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Pahtothamya Gu Phaya (ပုထိုးသားများဂူဘုရား)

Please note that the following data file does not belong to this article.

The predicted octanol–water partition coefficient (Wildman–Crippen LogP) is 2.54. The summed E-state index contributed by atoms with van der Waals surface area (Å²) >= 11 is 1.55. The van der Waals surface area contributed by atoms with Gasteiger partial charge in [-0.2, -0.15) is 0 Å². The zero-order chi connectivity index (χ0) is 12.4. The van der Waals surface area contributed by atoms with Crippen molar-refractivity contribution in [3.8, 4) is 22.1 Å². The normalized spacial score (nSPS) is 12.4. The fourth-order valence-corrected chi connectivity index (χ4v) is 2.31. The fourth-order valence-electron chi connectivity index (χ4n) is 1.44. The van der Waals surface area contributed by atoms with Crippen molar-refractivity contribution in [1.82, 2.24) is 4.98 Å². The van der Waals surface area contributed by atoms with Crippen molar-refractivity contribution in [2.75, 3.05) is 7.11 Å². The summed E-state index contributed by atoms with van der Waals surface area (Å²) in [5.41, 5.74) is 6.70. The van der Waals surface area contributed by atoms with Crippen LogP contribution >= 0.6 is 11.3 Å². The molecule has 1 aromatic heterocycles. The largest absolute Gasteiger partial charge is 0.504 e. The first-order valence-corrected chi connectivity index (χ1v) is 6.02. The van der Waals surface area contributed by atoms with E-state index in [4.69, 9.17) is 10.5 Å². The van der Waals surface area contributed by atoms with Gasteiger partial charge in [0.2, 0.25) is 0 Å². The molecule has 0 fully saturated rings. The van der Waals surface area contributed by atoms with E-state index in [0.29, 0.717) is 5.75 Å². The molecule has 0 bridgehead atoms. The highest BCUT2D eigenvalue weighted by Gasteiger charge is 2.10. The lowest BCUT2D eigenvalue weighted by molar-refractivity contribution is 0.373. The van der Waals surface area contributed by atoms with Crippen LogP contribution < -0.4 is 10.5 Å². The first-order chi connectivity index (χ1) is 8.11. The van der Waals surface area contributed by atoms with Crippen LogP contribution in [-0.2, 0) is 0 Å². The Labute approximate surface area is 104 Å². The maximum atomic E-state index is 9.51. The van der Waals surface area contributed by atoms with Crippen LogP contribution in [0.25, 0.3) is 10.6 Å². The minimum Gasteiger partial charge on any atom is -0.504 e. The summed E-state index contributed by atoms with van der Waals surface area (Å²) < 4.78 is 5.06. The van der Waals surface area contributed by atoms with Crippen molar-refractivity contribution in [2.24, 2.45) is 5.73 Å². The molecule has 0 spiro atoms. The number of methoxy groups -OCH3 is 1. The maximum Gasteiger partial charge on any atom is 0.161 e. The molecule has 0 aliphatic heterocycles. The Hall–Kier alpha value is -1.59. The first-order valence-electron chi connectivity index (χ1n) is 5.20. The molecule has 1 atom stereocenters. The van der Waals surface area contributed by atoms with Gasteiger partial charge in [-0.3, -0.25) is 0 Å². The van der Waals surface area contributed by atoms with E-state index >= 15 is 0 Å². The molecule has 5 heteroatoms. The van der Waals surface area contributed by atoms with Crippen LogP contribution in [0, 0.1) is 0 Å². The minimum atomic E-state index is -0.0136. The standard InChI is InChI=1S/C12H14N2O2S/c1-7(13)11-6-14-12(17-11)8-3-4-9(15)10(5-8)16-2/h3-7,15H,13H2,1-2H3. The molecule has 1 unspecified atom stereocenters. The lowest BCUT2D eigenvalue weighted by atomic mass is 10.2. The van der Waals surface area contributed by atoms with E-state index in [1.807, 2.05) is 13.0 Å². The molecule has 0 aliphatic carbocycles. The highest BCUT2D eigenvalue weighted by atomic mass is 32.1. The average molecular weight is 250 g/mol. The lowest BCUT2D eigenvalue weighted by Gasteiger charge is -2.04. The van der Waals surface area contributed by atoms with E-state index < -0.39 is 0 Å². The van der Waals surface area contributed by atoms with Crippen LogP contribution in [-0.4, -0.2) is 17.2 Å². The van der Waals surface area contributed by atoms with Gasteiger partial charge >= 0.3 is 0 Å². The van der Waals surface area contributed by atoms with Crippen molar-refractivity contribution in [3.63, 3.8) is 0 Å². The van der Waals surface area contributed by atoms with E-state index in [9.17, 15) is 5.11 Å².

Burmese. Name of a so-called gu or cave temple in Old Bagan. According to historical and popular belief, the temple is assumed to be one of five temples built by the non-historical King Taungthugyi Min (931 to 964 AD), who is also known as Nyaung-u Sawrahan, though some archeologists assert that it was built by King Sawlu in line with the wall paintings, which date back to only the 11th century. Certain is that it was renovated during the reign of King Kyansittha (1084 to 1113 AD). It is modeled after the temples found in Thaton, which also have numerous Mon-style paintings on the inside. The edifice has a square floor plan of 30 by 30 meters and a height of 26 meters, whilst on the east is a 17 meter long hallway. The interior of this single-storey building is dimly lit, which is typical of the early Pyu-influenced temples, that typically have with small, lattice-like windows made with bricks. The main hall is topped by a lotus-bud sikhara, which is now slightly slanting due to the weight of time. The remnants of the paintings along the interior passages may rate as the earliest surviving murals in Bagan. The first part of the name is pronounced pahtu or pahtoe, rather than pahto, what the given transliteration suggests, and is the architectural term used for a stupa with a vaulted base. See also TRAVEL PICTURES and MAP.